Robertson's Word Pictures in the New Testament

Being angry (οργιστειςorgistheis). First aorist (ingressive) passive, becoming angry.

Quickly (ταχεωςtacheōs). The dinner is ready and no time is to be lost. The invitation goes still to those in the city.

Streets and lanes (τας πλατειας και ρυμαςtas plateias kai rhumas). Broadways and runways (broad streets and narrow lanes).

Maimed (αναπειρουςanapeirous). So Westcott and Hort for the old word αναπηρουςanapērous due to itacism (ειηei

=ανα in pronunciation). The word is compounded of πηροςana and pēros lame all the way up.

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The Robertson's Word Pictures of the New Testament. Copyright Broadman Press 1932,33, Renewal 1960. All rights reserved. Used by permission of Broadman Press (Southern Baptist Sunday School Board)
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Robertson, A.T. "Commentary on Luke 14:21". "Robertson's Word Pictures of the New Testament". https://www.studylight.org/commentaries/rwp/luke-14.html. Broadman Press 1932,33. Renewal 1960.

Vincent's Word Studies

Streets ( πλατείας ) - lanes ( ῥύμας )

The former word from πλατύς , broad; the broad streets contrasted with the narrow lanes. Wyc., great streets and small streets.

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Vincent, Marvin R. DD. "Commentary on Luke 14:21". "Vincent's Word Studies in the New Testament". https://www.studylight.org/commentaries/vnt/luke-14.html. Charles Schribner's Sons. New York, USA. 1887.

Wesley's Explanatory Notes

So that servant came, and shewed his lord these things. Then the master of the house being angry said to his servant, Go out quickly into the streets and lanes of the city, and bring in hither the poor, and the maimed, and the halt, and the blind.

The servant came and showed his lord these things — So ministers ought to lay before the Lord in prayer the obedience or disobedience of their hearers.

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Wesley, John. "Commentary on Luke 14:21". "John Wesley's Explanatory Notes on the Whole Bible". https://www.studylight.org/commentaries/wen/luke-14.html. 1765.

John Trapp Complete Commentary

21 So that servant came, and shewed his lord these things. Then the master of the house being angry said to his servant, Go out quickly into the streets and lanes of the city, and bring in hither the poor, and the maimed, and the halt, and the blind.

Ver. 21. Then the master of the house being angry] And good reason he had: for, Non modo pluris putare quod utile videatur, quam quod honestum, sed haec etiam inter se comparare et in his addubitare, turpissimum est, saith the honest heathen (Cicero de Officiis). Surely as Pharaoh said of the Israelites, "They are entangled in the land, the wilderness hath shut them in," Exodus 14:3, so may we say of many, They are entangled in the creature, the world hath shut them in, they cannot come to Christ: they are shut up in a cave, as those five kings, Joshua 10:16-18; and have hardness of heart, as a great stone, rolled to the mouth, and honours, riches, and pleasures as so many keepers, &c.

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Trapp, John. "Commentary on Luke 14:21". John Trapp Complete Commentary. https://www.studylight.org/commentaries/jtc/luke-14.html. 1865-1868.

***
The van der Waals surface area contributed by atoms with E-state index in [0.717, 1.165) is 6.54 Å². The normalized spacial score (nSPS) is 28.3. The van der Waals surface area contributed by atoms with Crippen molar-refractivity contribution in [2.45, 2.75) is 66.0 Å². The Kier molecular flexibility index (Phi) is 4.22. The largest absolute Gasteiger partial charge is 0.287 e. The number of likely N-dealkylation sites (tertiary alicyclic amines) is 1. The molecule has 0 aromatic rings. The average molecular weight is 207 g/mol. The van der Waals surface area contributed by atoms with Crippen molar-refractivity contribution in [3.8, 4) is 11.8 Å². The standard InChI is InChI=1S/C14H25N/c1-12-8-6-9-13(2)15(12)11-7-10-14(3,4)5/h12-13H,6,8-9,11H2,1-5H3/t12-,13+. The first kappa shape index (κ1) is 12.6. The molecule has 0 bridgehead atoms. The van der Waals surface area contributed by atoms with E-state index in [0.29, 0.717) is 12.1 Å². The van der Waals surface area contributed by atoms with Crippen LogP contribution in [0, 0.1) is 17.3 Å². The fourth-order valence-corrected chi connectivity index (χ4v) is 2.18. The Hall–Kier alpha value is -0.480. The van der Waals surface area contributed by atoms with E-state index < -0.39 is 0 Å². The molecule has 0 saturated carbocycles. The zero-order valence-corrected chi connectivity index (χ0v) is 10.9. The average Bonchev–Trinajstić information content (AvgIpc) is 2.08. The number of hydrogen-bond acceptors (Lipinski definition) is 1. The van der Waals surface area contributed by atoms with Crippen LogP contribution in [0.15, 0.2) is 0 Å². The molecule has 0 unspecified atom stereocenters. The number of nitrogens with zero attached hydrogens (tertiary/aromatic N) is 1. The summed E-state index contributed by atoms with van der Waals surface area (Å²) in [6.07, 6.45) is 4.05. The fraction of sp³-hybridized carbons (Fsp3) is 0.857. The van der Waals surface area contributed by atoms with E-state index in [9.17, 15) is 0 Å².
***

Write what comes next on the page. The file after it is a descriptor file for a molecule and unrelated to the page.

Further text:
Greek Testament Critical Exegetical Commentary

21.] τῆς πόλεως, still, in the city (Matthew 22:7); still, among the Jews.

πλατ. κ. ῥύμ., the broad and narrow streets: perhaps the πόλεις κ. κῶμαι through which the Lord and his Apostles journeyed preaching.

Here appear again the very persons of Luke 14:13; the representatives of the wretched and despised; = ὁ πολὺς ὄχλος, Mark 12:37; not perhaps without a hint, that only those who knew themselves to be spiritually poor and maimed and halt and blind would come to the gospel feast.

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Alford, Henry. "Commentary on Luke 14:21". Greek Testament Critical Exegetical Commentary. https://www.studylight.org/commentaries/hac/luke-14.html. 1863-1878.

Johann Albrecht Bengel's Gnomon of the New Testament

Luke 14:21. ἀπήγγειλε, reported) It is the part of ministers to lay before the Lord in prayer an account of the obedience and disobedience of their hearers.— ὀργισθεὶς, being angry) Therefore He had invited them with entire sincerity.— ἔξελθε, go out) So Luke 14:23.— ταχέως, quickly) Because all the viands were already prepared, and, as it were, still hot; and the excellence of these viands is to be vindicated from contempt [such as had been thrown on them by the self-excusers] by means of other guests.— πλατείας, streets) which are larger.— ῥύμας, lanes) which are smaller.— τῆς πόλεως, of the city) We may suppose, that by these are meant those nations, among which the Jews were dispersed.—V. g. (Comp. however the following note, E. B.)]— τοὺς πτωχοὺς, the poor) Those already called [ κεκλημένοι, Luke 14:24] were those, who were accounted among the Jews to be the best men, Luke 14:1; Luke 14:3 [“the chief Pharisees and lawyers”]; the poor in the streets are the “Publicans and sinners” [who welcome the invitation in], ch. Luke 15:1 : see Matthew 21:31.— πτωχοὺς, the poor) whom otherwise no one feels disposed to invite.— ἀναπήρους, the maimed) whom no wife (woman) would take, Luke 14:20.— χωλοὺς, the lame) who cannot go ( πορεύομαι), Luke 14:19.— τυφλοὺς, the blind) who cannot see ( ἰδεῖν, Luke 14:18.